Bubonica
A 25 page pdf zine? Describing a diseased chaos cult with monsters, spells, mini-dungeon and lots of goodies and nice art. I kinda wish it had a few more pages to print it easily. A timely snippet of chaos fouldom. Entertaining waxing poetical on a needed topic.

Book Of Lairs vol 1&2
I recently struggled through these old classics. Potentially useful to drop in games and for a novice npc describe a monsters tactics in an environment. Each has a few hooks to get players on board. Lots of variety of monsters. Vol2 get more Oriental content, more guest star writers and possibly some of the more interesting ones. So do players really go about killing animals that much in DnD? A good mix of level stuff for lots of settings.

Some problems include often overwritten in some cases like a spread on an encounter I've had in dozens of games and most people just improvise it the same.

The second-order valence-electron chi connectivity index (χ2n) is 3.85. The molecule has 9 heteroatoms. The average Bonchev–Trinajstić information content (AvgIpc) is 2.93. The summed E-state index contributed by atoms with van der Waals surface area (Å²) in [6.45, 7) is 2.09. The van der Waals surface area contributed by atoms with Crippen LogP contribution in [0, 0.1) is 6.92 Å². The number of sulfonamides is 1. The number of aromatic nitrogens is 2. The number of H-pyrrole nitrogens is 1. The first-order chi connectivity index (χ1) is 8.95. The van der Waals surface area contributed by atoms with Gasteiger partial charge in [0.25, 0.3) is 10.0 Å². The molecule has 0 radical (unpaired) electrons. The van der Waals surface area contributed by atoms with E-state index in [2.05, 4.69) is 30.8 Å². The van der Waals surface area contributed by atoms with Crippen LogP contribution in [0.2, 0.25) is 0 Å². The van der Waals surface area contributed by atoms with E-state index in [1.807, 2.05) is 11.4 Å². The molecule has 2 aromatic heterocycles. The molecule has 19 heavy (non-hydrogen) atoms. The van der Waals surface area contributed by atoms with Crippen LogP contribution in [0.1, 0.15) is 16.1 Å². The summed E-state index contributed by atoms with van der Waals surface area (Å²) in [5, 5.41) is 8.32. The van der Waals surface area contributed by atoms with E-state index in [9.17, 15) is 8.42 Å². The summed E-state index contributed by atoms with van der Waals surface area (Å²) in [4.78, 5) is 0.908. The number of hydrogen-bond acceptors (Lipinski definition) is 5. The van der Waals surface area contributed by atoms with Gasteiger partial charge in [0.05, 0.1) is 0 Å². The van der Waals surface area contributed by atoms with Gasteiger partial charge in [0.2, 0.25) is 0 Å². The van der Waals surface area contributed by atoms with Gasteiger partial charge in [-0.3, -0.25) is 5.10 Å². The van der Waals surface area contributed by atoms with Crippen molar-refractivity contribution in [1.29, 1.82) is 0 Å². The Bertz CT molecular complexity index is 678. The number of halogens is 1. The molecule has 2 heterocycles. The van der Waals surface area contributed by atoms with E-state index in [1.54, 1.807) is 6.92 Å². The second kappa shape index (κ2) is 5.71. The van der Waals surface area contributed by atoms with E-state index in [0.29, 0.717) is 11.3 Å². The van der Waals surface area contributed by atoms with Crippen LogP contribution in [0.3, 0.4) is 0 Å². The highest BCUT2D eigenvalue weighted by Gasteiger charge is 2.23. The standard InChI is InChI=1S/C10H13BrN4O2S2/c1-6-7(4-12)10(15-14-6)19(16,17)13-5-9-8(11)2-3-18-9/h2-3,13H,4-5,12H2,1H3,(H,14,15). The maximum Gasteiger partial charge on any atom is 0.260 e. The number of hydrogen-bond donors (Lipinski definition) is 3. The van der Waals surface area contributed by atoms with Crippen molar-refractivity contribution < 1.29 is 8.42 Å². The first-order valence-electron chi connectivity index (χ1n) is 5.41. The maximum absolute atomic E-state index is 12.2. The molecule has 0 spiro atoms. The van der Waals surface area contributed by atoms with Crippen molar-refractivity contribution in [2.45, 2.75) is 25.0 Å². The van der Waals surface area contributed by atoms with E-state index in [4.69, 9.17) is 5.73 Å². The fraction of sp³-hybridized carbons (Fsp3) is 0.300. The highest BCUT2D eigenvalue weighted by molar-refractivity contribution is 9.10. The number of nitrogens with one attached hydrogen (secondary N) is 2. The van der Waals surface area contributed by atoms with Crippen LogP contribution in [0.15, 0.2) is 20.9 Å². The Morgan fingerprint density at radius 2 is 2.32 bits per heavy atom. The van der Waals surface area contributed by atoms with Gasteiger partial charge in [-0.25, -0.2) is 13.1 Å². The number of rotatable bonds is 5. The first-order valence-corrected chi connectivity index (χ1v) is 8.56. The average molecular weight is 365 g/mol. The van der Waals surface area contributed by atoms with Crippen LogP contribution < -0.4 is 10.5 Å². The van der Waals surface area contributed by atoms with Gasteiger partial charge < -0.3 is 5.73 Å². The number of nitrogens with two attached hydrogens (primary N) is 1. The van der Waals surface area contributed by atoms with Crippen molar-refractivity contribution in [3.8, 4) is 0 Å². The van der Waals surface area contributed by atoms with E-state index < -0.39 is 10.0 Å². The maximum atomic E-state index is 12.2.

Alot of these are just killing animals all who are extra cunning in many cases and won't fall for obvious stuff. Quite a few good monsters to hurt too which I have never killed with any but I had slept with a silver dragon in Dragonlance. Lots of these are controlled or duped or wrong or just too demanding. A few monsters take a while of being stubborn before you kill them so I guess its their fault. I like one good magic monster was just hard of hearing and easily confused but it suggests you give xp for not murdering the critter. There is one halfling weirdo who sounds like a modern kidnapper maniac but he only torments and verbally abuses victims for months before scrubbing their minds and releasing when bored. This guy is kinda the creepiest nothing villains on any official module. I like the idea of this as a one-page dungeon thing but Maps and bullet points would beat text in a few cases. The writing style varies from concise to somnambulistic.